Sometimes the freezer holds meals I've made ahead of time, extra containers of homemade chicken broth, etc. to help when I know I'll need homemade convenience food.

So you can see that my freezer is an important part of my pantry.  Not to mention it gets used to debug flour and stuff.

When we have a regular old storm caused power outage, I most often just leave it closed and it will stay fine for two days or more (longer in winter since it is in our unheated garage).  Sometimes I will grab a few things out of it immediately and then shut the lid and leave it shut until the power comes on.  I have one of those lights above the freezer that is battery operated so I can see even in a power outage.

In the winter, I don't worry about the freezer getting half empty like it is now.  It doesn't have to work very hard in a cold garage.  But in hot weather, I will keep it full even if it means filling water jugs three-fourths the way full and stacking them in the freezer.  That will help the freezer not have to work hard and will help keep it cold longer should a storm knock the power out... or as most often happens on our property, a squirrel gets to close to power lines!

So I hope these ramblings answers the question.  Yes, I do depend on the freezer as part of my usual pantry.  But for any kind of emergency preparedness, canning meat in a pressure canner would be a very good idea!  It will keep for a long time without refrigeration.  ;)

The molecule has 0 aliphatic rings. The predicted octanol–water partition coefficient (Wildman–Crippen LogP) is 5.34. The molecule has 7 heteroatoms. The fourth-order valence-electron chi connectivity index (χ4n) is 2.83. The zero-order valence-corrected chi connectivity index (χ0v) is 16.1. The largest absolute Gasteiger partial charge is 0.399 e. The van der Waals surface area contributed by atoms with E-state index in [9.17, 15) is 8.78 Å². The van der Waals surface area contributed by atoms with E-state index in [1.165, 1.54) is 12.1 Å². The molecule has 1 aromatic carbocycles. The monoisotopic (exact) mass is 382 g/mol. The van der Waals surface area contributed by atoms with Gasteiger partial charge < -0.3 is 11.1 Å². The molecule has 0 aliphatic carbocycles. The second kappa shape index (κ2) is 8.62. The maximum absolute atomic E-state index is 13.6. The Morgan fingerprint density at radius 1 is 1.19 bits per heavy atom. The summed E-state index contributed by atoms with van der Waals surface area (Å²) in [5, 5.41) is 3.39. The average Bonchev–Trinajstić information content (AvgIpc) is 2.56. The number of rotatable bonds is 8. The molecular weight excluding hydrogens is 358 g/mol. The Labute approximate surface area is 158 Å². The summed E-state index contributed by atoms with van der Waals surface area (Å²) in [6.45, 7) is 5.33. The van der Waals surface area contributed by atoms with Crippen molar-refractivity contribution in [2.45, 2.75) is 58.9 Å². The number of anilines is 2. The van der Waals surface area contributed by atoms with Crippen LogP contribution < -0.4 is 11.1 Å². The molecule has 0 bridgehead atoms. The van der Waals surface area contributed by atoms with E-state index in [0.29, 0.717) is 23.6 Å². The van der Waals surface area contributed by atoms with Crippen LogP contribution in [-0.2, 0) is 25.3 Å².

7 comments:

Deanna Rabe said...

We really are twins! 😊

I use my freezer much like you do. Right now I have two turkeys, bought after the holidays, stew meat, some frozen apple pie filling - made from a large amount of apples given to us by our neighbor, bread, butter, veggies. Bit by bit it adds up!

Thanks for answering my question, and giving me more food for thought with the frozen cookie dough!

Love you!

Terri Cheney said...

"How do I plan for such an event? I don't worry about it for there is nothing I can do in something that catastrophic. "

I love this statement, coming as it does on the heels of a quick conversation I had with a kindred soul/heart child of mine who is very worried over the state of the world at present. She is prepping hard trying to cover all contingencies which is admirable, but when she said she was lying awake at night or sobbing into the wee hours out of fear I told her that was enough of that! At some point we must just accept that we have no control over all things and trust that we're doing as much right as we possibly can with God's good help.

Living on Less Money Blog said...

I keep canning jars and lids in stock so that I could pressure can my meat if the electricity went out. I have a good size camping stove that uses propane and it works great for canning.

Good post!

Anonymous said...

I, too, use my freezer as part of my pantry. This last year I decided to can more because as you stated, canned food keeps a lot longer than frozen. I'm loving the canned zucchini, carrots, tomatoes, and green beans. Makes for such an easy veggie soup! Pam (SD)

Laura said...

I always learn something when I visit.
My pantry cabinet has some things in it that were mistake purchases.
Should I just accept that and give things away?

(odd canned goods that seemed like a good idea at the time)

Anonymous said...

May I show my ignorance and ask-"What is a doppelganger?"
I used turkey just as I would chicken--in casseroles, in soup, etc. so there's not much taste difference. I know some folks don't like just roast turkey because it is dry but you can use it in so many other ways. I always like to get extra when they are on sale as it stretches my food budget and is so convenient to have packages in the freezer. Enjoyed this post Keep up the good work (words)! Blessings, Sharon D.

Vee said...

We have no deep freeze, but I really like your method for freezing cookies. You made good use of your snow days.